I find it difficult listening to this track because of the timing of the intro. Not sure what I mean?
Here is a waveform of one channel for the intro. Two of the opening phrases are shown underlined. A phrase in this case is: dun, dun-dun-dun, dun-dun-dun, dun-dun-durrrr. Can you see the problem with the second of those two phrases?
Still don’t see it? In the second phrase the second of the dun-dun-duns comes in late.
I’ve overlaid the waveform again to compare phrase 1 with phrase 2.
The difference is one-eighth (quaver) and it drives me nuts. I think it’s intentional because, well the whole band play the same thing. I don’t think it’s a tape splice error, because the track sounds live and surely someone must have noticed. Finally, they play these phrases again in the outro and that point the timing is correct. No, it’s intentional. Why?
From this page Jim Peterik of Survivor says:
I started doing that now-famous dead string guitar riff and started slashing those chords to the punches we saw on the screen, and the whole song took shape in the next three days.
So my best guess is that the notes were written to match the on-screen action!
The video on YouTube is only at 220 million views (at the time of writing). Give it a listen, if my description of dun-dun-dun’s was not illustrative enough for you.
- The waveform is taken from the Eye of The Tiger album version of the song. I read that the version in the movie is actually the demo version.
- I loaded it into Igor using SoundLoadWave. I made an average of the stereo channels using MatrixOp and then downsampled the wave from 44.1 kHz so it was easier to move around.
A very occasional series on music. The name Bateman Writes, refers to the obsessive writings of the character Patrick Bateman in Bret Easton Ellis’s novel American Psycho. This serial killer had a penchant for middle of the road rock act Huey Lewis & The News.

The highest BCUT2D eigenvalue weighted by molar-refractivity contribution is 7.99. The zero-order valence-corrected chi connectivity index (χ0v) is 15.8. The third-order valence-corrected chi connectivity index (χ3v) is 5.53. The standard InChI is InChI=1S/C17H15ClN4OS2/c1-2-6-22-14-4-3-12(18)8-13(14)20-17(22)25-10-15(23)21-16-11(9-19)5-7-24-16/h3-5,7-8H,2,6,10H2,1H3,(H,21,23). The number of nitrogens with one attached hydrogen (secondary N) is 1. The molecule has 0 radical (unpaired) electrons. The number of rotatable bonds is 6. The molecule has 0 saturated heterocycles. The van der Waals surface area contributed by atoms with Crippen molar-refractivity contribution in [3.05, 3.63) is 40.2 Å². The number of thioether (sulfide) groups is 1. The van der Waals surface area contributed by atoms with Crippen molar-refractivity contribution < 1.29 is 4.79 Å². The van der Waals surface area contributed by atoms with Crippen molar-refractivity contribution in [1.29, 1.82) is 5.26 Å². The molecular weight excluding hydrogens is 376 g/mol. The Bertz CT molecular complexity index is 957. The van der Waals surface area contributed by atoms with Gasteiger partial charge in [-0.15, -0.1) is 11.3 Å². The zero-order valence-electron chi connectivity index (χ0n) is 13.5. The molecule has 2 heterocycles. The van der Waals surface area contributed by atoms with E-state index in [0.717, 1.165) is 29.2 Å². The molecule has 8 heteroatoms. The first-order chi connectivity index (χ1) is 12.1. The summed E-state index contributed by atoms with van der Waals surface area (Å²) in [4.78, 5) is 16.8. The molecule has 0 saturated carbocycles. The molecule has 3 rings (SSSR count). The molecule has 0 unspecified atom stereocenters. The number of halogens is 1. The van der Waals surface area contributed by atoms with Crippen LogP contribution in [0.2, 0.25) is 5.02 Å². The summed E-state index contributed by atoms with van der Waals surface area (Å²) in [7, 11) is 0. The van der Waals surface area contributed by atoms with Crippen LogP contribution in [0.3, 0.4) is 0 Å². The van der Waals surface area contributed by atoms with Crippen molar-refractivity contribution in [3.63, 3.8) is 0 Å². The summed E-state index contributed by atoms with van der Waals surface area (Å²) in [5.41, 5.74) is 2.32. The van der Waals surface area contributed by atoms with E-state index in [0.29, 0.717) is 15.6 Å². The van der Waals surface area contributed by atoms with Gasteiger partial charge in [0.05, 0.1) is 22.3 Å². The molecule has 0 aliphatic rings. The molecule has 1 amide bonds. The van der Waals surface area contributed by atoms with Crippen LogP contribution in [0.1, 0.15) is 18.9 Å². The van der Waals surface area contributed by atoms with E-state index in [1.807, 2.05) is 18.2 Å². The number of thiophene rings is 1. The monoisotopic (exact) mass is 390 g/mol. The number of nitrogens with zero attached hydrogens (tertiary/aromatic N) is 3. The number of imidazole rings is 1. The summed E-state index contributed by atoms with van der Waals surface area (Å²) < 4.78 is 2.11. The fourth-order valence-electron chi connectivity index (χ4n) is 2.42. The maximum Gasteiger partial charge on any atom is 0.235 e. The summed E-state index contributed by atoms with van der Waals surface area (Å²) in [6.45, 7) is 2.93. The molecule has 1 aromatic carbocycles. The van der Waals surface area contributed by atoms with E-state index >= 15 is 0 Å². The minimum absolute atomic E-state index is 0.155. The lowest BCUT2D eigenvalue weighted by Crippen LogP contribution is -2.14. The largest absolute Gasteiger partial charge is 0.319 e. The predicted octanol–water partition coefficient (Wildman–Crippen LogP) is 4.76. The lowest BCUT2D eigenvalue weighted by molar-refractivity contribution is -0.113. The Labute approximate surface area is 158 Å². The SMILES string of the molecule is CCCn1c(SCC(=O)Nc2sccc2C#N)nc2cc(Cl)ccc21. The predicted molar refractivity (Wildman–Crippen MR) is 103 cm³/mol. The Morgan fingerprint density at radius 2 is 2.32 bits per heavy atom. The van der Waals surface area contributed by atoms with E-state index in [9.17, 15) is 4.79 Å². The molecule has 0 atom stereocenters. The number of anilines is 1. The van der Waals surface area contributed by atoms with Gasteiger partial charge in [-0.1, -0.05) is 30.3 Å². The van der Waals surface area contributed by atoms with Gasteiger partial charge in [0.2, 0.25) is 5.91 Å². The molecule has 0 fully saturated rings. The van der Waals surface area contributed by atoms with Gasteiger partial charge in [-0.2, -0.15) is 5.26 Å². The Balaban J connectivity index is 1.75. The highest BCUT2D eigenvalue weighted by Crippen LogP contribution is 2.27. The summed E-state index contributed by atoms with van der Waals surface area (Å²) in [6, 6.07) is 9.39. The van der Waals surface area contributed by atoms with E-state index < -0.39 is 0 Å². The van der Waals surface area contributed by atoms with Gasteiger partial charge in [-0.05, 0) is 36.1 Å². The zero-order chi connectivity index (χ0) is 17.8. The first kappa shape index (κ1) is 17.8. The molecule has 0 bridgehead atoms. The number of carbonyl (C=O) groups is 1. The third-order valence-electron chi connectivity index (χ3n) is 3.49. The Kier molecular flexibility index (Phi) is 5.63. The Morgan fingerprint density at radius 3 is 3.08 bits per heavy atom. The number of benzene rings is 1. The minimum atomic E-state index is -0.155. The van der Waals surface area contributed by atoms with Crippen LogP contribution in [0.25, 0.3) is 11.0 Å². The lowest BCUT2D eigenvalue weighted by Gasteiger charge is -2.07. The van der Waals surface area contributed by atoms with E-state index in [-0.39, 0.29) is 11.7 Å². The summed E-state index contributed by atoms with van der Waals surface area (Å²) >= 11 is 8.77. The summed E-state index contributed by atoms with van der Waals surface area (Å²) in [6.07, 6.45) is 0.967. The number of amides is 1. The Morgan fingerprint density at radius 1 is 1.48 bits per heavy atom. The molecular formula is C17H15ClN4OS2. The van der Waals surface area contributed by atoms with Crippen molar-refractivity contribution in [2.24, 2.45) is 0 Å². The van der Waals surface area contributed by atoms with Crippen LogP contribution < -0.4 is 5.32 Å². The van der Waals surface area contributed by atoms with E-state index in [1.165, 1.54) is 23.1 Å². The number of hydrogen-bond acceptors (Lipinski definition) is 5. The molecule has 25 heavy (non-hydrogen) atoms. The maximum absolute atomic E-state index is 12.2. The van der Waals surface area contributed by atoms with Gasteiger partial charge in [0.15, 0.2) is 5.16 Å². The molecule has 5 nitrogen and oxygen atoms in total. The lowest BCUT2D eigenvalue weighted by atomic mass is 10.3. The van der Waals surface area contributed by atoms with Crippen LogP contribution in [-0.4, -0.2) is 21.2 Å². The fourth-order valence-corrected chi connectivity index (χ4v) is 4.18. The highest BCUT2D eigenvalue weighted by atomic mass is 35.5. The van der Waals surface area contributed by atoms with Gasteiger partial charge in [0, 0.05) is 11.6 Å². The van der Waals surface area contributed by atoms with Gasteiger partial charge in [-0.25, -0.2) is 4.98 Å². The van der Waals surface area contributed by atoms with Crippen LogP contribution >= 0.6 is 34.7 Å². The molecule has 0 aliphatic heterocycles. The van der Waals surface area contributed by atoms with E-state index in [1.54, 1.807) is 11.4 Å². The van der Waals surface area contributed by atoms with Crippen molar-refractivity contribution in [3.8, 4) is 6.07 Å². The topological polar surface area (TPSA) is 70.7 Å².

Molecular Biology of The Cell, the official journal of the American Society for Cell Biology, recently joined a number of other periodicals in issuing guidelines for manuscripts, concerning statistics and reproducibility. I discussed these guidelines with the lab and we felt that there are two areas where we can improve:
- blind analysis
- power calculations
A post about power analysis is brewing, this post is about a solution for blind analysis.
For anyone that doesn’t know, blind analysis refers to: the person doing the analysis being blind to (not knowing) the experimental conditions. It is a way of reducing bias, intentional or otherwise, of analysis of experimental data. Most of our analysis workflows are blinded, because a computer does the analysis in an automated way so there is no way of a human biasing the result. Typically, a bunch of movies are captured, fed into a program using identical settings, and the answer gets spat out. Nothing gets excluded, or the exclusion criteria are agreed beforehand. Whether the human operating the computer is blind or not to the experimental conditions doesn’t matter.
For analysis that has a manual component we do not normally blind the analyser. Instead we look for ways to make the analysis free of bias. An example is using a non-experimental channel in the microscope image to locate a cellular structure. This means the analysis is done without “seeing” any kind of “result”, which might bias the analysis.
Sometimes, we do analysis which is almost completely manual and this is where we can improve by using blinding. Two objections raised to blinding are practical ones:
- it is difficult/slow to get someone else to do the analysis of your data (we’ve tried it and it doesn’t work well!)
- the analyser “knows” the result anyway, in the case of conditions where there is a strong effect
There’s not much we can do about the second one. But the solution to the first is to enable people to blindly analyse their own data if it is needed.